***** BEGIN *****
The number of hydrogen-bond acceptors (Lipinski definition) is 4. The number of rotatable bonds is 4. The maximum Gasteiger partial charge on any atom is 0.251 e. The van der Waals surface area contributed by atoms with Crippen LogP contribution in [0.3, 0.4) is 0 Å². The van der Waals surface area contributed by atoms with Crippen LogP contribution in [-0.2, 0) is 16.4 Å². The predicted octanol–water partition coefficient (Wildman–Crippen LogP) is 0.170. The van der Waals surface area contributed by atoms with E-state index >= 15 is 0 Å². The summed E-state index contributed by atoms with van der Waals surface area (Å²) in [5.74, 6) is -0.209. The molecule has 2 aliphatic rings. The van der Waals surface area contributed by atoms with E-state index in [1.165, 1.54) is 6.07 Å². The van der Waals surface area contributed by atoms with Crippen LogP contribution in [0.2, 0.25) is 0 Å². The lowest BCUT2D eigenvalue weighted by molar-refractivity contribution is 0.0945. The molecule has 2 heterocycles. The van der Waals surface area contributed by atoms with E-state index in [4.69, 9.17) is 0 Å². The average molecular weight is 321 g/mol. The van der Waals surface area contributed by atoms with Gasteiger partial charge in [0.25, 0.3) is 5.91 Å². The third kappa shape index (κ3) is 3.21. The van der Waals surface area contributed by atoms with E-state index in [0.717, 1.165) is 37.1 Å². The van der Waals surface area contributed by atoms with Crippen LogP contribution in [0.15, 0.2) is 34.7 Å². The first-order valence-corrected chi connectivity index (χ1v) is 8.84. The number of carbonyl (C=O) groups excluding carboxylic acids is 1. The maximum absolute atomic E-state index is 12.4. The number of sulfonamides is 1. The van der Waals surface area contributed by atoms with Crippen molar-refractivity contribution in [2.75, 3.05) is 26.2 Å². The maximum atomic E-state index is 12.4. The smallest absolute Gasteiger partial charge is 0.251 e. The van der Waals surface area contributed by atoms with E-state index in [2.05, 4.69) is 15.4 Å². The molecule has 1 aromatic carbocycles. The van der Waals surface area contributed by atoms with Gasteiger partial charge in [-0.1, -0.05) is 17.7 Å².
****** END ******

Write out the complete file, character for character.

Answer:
The number of hydrogen-bond acceptors (Lipinski definition) is 4. The number of rotatable bonds is 4. The maximum Gasteiger partial charge on any atom is 0.251 e. The van der Waals surface area contributed by atoms with Crippen LogP contribution in [0.3, 0.4) is 0 Å². The van der Waals surface area contributed by atoms with Crippen LogP contribution in [-0.2, 0) is 16.4 Å². The predicted octanol–water partition coefficient (Wildman–Crippen LogP) is 0.170. The van der Waals surface area contributed by atoms with E-state index >= 15 is 0 Å². The summed E-state index contributed by atoms with van der Waals surface area (Å²) in [5.74, 6) is -0.209. The molecule has 2 aliphatic rings. The van der Waals surface area contributed by atoms with E-state index in [1.165, 1.54) is 6.07 Å². The van der Waals surface area contributed by atoms with Crippen LogP contribution in [0.2, 0.25) is 0 Å². The lowest BCUT2D eigenvalue weighted by molar-refractivity contribution is 0.0945. The molecule has 2 heterocycles. The van der Waals surface area contributed by atoms with E-state index in [4.69, 9.17) is 0 Å². The average molecular weight is 321 g/mol. The van der Waals surface area contributed by atoms with Gasteiger partial charge in [0.25, 0.3) is 5.91 Å². The third kappa shape index (κ3) is 3.21. The van der Waals surface area contributed by atoms with E-state index in [0.717, 1.165) is 37.1 Å². The van der Waals surface area contributed by atoms with Crippen LogP contribution in [0.15, 0.2) is 34.7 Å². The first-order valence-corrected chi connectivity index (χ1v) is 8.84. The number of carbonyl (C=O) groups excluding carboxylic acids is 1. The maximum absolute atomic E-state index is 12.4. The number of sulfonamides is 1. The van der Waals surface area contributed by atoms with Crippen molar-refractivity contribution in [2.75, 3.05) is 26.2 Å². The maximum atomic E-state index is 12.4. The smallest absolute Gasteiger partial charge is 0.251 e. The van der Waals surface area contributed by atoms with E-state index in [2.05, 4.69) is 15.4 Å². The molecule has 1 aromatic carbocycles. The van der Waals surface area contributed by atoms with Gasteiger partial charge in [-0.1, -0.05) is 17.7 Å².